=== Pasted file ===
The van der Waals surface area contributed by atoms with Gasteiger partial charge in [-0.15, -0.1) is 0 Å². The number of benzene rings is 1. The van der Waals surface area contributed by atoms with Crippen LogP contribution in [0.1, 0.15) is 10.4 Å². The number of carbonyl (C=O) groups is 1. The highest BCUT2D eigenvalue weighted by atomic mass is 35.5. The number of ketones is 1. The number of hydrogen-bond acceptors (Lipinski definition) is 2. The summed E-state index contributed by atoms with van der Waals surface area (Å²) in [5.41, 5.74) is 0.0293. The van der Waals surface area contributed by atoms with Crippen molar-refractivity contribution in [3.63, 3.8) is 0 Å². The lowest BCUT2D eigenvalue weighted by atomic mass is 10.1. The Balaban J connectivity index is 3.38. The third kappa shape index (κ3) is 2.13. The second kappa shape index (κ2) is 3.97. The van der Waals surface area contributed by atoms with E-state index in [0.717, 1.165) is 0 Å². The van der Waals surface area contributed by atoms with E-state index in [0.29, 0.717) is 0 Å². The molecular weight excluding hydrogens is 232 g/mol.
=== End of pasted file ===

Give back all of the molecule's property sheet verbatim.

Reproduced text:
The van der Waals surface area contributed by atoms with Gasteiger partial charge in [-0.15, -0.1) is 0 Å². The number of benzene rings is 1. The van der Waals surface area contributed by atoms with Crippen LogP contribution in [0.1, 0.15) is 10.4 Å². The number of carbonyl (C=O) groups is 1. The highest BCUT2D eigenvalue weighted by atomic mass is 35.5. The number of ketones is 1. The number of hydrogen-bond acceptors (Lipinski definition) is 2. The summed E-state index contributed by atoms with van der Waals surface area (Å²) in [5.41, 5.74) is 0.0293. The van der Waals surface area contributed by atoms with Crippen molar-refractivity contribution in [3.63, 3.8) is 0 Å². The lowest BCUT2D eigenvalue weighted by atomic mass is 10.1. The Balaban J connectivity index is 3.38. The third kappa shape index (κ3) is 2.13. The second kappa shape index (κ2) is 3.97. The van der Waals surface area contributed by atoms with E-state index in [0.717, 1.165) is 0 Å². The van der Waals surface area contributed by atoms with E-state index in [0.29, 0.717) is 0 Å². The molecular weight excluding hydrogens is 232 g/mol.